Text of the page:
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The Ultimate Guide to Year-End Bonuses

November 29, 2023

The Ultimate Guide to  Year-End Bonuses banner

Year-end bonuses are a great way to appreciate your hardworking employees during the holiday season. However, it's important to plan and distribute bonuses correctly and follow tax regulations to avoid any legal or financial issues.

What Are the Benefits of Year-End Bonuses?

Giving year-end bonuses reflects the saying, "It's better to give than to receive," benefiting employers by boosting employee morale and retention. Employees are a company's most valuable asset, and bonuses are a vital factor in maintaining a positive company culture.

Reducing turnover, which is expensive for companies, year-end bonuses can be a cost-saving strategy. Moreover, bonuses may lead to tax benefits, improve workforce productivity, and make the company more attractive to potential employees.

Main Types of Year-End Bonuses

Profit-Sharing Bonus

Profit sharing is a type of business module where the employees' year-end bonus reflects how profitable your company was that year. These types of bonuses are typically a percentage of your company’s earnings and profits for the entire year. 

This is a great type of year-end bonus, as it encourages the employees to work hard towards the overall success of your company and gives them a sense of ownership!

Holiday Bonus

A holiday bonus, also referred to as a Christmas bonus, is given out at the end of the year around the holidays. This is a great way to show your employees that you are thankful for their hard work, and is an appreciated gift. This can either be in the form of a percentage or a set rate.

Sales or Commission Bonus

A sales bonus is a type of bonus that is given to either an individual or team in sales based on their yearly performance. The more sales they make, the larger the bonus. Again, this can be in the form of a percentage of sales or simply a flat amount, and it is an effective incentive for employee performance.

Goal-Based Bonus

Goal-based bonuses can correlate with your company's goals, such as when an individual or a team meets goals that help your company meet its growth objectives.

The goal is typically set by your company, and if the individual or team achieves that goal, then they’re rewarded with a bonus. This is also a great way to incentivize working towards the overall goal of your business and also helps your employees feel a sense of ownership and pride in the success of your company!

How to Calculate Year-End Bonuses 

Selecting and calculating year-end bonuses involves choosing the right type for your workforce and devising a method that is equitable, cost-effective, and minimizes stress.

Bonuses can be performance-based, based on a percentage of the employee's salary (typically ranging from 5-10%, but there is no limit,) a uniform flat rate for all employees, or profit-sharing, where bonuses correspond to the company’s annual profits. Each method has its merits, with fairness and morale boost as key considerations.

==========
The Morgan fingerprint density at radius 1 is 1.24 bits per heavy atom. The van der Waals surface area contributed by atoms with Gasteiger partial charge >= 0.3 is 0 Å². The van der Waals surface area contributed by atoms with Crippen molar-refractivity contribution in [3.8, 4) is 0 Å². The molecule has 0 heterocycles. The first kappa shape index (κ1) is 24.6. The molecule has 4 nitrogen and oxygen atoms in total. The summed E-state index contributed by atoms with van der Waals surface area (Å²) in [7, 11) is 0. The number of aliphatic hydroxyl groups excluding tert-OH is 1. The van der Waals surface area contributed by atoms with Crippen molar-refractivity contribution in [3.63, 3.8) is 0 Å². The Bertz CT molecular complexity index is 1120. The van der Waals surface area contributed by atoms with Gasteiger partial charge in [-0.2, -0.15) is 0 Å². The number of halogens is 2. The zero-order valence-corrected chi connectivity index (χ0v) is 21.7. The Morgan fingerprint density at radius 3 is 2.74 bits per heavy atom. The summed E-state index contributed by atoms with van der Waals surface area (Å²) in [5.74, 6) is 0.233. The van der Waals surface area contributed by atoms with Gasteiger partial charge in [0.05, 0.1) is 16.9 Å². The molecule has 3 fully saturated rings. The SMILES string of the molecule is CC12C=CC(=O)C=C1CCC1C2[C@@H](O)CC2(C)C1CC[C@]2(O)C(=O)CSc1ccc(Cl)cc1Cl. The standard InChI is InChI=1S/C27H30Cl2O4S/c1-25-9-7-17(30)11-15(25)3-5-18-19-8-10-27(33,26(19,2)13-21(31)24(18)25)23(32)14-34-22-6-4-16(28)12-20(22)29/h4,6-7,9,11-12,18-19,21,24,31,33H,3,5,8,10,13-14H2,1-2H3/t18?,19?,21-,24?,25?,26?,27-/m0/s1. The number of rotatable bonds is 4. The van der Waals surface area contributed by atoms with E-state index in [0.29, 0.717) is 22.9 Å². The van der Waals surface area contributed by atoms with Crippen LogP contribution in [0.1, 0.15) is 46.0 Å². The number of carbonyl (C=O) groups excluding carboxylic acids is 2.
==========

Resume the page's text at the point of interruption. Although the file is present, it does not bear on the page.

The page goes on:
Year-End Bonus Distribution

Bonuses can be distributed via cash, payroll, or gift card, but processing them through payroll is preferable for tax purposes. Cash bonuses come with tax burdens, making checks a more convenient option as they can be easily taxed at the standard supplemental income rate of 22% for amounts under a million dollars.

Timing is critical; bonuses must be issued before the year's final payroll to ensure proper reporting on employee W-2s. They can be paid as part of a regular paycheck or as a separate check.

Reporting Year-End Bonuses

To comply with year-end bonus regulations, employers must report all bonuses on employee W-2s and ensure taxes are correctly withheld by processing them through payroll. Bonuses should be paid by December's end and reported by January 31st. Employers may deduct bonuses as a business expense under certain conditions, but self-employed individuals cannot grant bonuses to themselves.


CP_Logo_Circle wStroke300x300It is essential that you adhere to all tax regulations and compliance requirements to avoid legal issues or financial repercussions. If you are unsure if your business is handling your year-end bonuses correctly and legally, contact a payroll professional to ensure that your bonuses are being properly processed!

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About the Author

CP_Avatar_600RS_Kim Brown-Webster_20200505Kim Brown-Webster is Complete Payroll's Director of Human Resources. Kim is a SHRM Certified Professional (SHRM-CP) with over 23 years of Human Resources experience.

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DISCLAIMER: The information provided herein does not constitute the provision of legal advice, tax advice, accounting services or professional consulting of any kind. The information provided herein should not be used as a substitute for consultation with professional legal, tax, accounting, or other professional advisers. Before making any decision or taking any action, you should consult a professional adviser who has been provided with all pertinent facts relevant to your particular situation and for your particular state(s) of operation.

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